Appropriates $5 million in FY 2016 to support graduate coursework for high school teachers in order to receive credentialing to teach college credit plus courses. The provision gives priority to educationally disadvantaged high schools. Also appropriates $5 million in FY 2016 for competitive grants for universities to aid in the credentialing of teachers.
Appropriates approximately $42 million over the biennium for the Straight A Program.
Prohibits a school district or school from altering, truncating, or redacting any part of a
student’s record so that any information on the record is rendered unreadable in the
transfer of that record.
Allows students who enter the 9th grade for the first time on or after July 1, 2015, who are
pursuing a career-technical instructional track, to take a career-based pathway
mathematics course as an alternative to Algebra II.
Modifies mentoring under the Teacher Residency Program to specify that mentoring be
provided during the first two years of the program and that the mentor be a licensed
teacher (lead professional license not required).
Specifies that a career-technical education instructor teaching under an alternative
resident educator license may not be required to complete the conditions of the first two
years of the Ohio Teacher Residency Program.
Changes the deadline for the annual reading assessments under the Third Grade Reading
Guarantee for Kindergarten students to November 1.
Grants parents of home-schooled students the ability to award a diploma to their children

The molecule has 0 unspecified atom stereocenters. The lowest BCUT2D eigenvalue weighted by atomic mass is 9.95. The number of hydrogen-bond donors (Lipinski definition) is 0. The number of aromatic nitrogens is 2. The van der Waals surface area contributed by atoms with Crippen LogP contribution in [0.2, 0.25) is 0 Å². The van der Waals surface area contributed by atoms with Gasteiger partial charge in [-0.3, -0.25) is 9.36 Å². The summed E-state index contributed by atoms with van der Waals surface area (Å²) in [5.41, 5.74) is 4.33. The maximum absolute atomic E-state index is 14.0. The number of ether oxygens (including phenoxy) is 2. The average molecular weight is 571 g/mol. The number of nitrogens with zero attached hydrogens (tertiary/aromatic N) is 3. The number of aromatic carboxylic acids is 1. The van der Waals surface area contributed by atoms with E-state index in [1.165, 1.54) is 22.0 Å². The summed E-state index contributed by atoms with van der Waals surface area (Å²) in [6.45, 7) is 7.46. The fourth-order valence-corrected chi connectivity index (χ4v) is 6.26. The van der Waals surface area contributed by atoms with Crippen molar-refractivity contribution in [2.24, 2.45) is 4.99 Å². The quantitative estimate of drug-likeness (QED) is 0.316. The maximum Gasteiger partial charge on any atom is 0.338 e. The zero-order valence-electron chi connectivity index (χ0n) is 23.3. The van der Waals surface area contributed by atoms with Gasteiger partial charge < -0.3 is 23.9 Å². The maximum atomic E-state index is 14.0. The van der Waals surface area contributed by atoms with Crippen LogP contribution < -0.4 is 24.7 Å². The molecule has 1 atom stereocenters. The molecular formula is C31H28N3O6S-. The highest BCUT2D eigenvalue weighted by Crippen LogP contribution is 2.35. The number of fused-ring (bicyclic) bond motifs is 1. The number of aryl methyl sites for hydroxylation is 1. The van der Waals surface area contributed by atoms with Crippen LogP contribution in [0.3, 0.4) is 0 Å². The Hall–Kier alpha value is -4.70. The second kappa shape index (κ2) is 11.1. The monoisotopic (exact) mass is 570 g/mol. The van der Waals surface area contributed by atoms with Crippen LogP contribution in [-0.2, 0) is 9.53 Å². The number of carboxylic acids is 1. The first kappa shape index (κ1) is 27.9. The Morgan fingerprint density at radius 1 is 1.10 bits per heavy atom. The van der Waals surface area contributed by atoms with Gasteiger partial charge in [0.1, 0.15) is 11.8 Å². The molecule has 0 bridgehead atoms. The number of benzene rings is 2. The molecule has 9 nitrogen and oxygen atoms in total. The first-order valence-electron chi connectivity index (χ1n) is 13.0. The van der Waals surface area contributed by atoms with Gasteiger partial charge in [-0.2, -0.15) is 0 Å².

and requires the local superintendent to sign that diploma.
Specifies that up to $200,000 in each fiscal year, after providing matching funds for the
school lunch program, be used by ODE to contract with the Children's Hunger Alliance to
expand access to federal summer nutrition and school breakfast programs.
Appropriates approximately $315,000 in FY 2016 and $285,000 in FY 2017 to support the
Chardon Pilot Program to assist in trauma-based recovery for students and teachers in Ohio.
Allows school districts to contract with public and private entities to provide academic remediation and intervention services to all students outside of regular school hours (current law allows for grades 1-6).
Prohibits the State Board of Education from requiring the payment of any fee for a license, certificate, or permit issued for teaching in a Junior ROTC program.
Changes the term of office of a joint vocational school district board member to one year if that member is appointed on a rotating basis by members of the board when there is an even number of member school districts under a plan on file with ODE.